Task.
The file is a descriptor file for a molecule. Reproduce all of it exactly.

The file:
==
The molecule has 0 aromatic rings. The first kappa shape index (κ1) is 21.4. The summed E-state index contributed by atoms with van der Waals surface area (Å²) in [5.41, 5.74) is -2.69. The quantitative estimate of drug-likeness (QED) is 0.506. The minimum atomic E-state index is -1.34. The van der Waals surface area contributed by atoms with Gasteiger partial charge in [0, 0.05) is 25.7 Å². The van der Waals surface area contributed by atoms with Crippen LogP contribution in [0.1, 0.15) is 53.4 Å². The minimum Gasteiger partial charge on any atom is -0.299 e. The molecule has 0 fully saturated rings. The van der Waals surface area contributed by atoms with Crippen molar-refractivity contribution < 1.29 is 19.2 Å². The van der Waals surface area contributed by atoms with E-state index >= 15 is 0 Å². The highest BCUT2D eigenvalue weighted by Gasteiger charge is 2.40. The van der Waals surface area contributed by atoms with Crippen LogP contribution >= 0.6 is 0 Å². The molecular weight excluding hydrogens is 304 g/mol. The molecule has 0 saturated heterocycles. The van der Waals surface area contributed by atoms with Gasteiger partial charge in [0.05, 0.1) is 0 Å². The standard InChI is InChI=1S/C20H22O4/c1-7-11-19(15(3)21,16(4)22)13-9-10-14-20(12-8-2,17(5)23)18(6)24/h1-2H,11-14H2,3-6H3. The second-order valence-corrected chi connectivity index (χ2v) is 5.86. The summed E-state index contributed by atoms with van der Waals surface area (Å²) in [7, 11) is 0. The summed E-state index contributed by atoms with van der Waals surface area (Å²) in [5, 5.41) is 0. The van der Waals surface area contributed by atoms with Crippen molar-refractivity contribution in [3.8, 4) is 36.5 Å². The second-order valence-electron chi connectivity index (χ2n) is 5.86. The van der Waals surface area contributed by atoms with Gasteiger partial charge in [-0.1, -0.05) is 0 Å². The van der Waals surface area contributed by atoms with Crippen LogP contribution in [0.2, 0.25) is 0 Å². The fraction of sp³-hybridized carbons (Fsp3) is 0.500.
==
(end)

The molecule has 0 aromatic rings. The first kappa shape index (κ1) is 21.4. The summed E-state index contributed by atoms with van der Waals surface area (Å²) in [5.41, 5.74) is -2.69. The quantitative estimate of drug-likeness (QED) is 0.506. The minimum atomic E-state index is -1.34. The van der Waals surface area contributed by atoms with Gasteiger partial charge in [0, 0.05) is 25.7 Å². The van der Waals surface area contributed by atoms with Crippen LogP contribution in [0.1, 0.15) is 53.4 Å². The minimum Gasteiger partial charge on any atom is -0.299 e. The molecule has 0 fully saturated rings. The van der Waals surface area contributed by atoms with Crippen molar-refractivity contribution < 1.29 is 19.2 Å². The van der Waals surface area contributed by atoms with E-state index >= 15 is 0 Å². The highest BCUT2D eigenvalue weighted by Gasteiger charge is 2.40. The van der Waals surface area contributed by atoms with Crippen LogP contribution >= 0.6 is 0 Å². The molecular weight excluding hydrogens is 304 g/mol. The molecule has 0 saturated heterocycles. The van der Waals surface area contributed by atoms with Gasteiger partial charge in [0.05, 0.1) is 0 Å². The standard InChI is InChI=1S/C20H22O4/c1-7-11-19(15(3)21,16(4)22)13-9-10-14-20(12-8-2,17(5)23)18(6)24/h1-2H,11-14H2,3-6H3. The second-order valence-corrected chi connectivity index (χ2v) is 5.86. The summed E-state index contributed by atoms with van der Waals surface area (Å²) in [7, 11) is 0. The summed E-state index contributed by atoms with van der Waals surface area (Å²) in [5, 5.41) is 0. The van der Waals surface area contributed by atoms with Crippen molar-refractivity contribution in [3.8, 4) is 36.5 Å². The second-order valence-electron chi connectivity index (χ2n) is 5.86. The van der Waals surface area contributed by atoms with Gasteiger partial charge in [-0.1, -0.05) is 0 Å². The van der Waals surface area contributed by atoms with Crippen LogP contribution in [0.2, 0.25) is 0 Å². The fraction of sp³-hybridized carbons (Fsp3) is 0.500.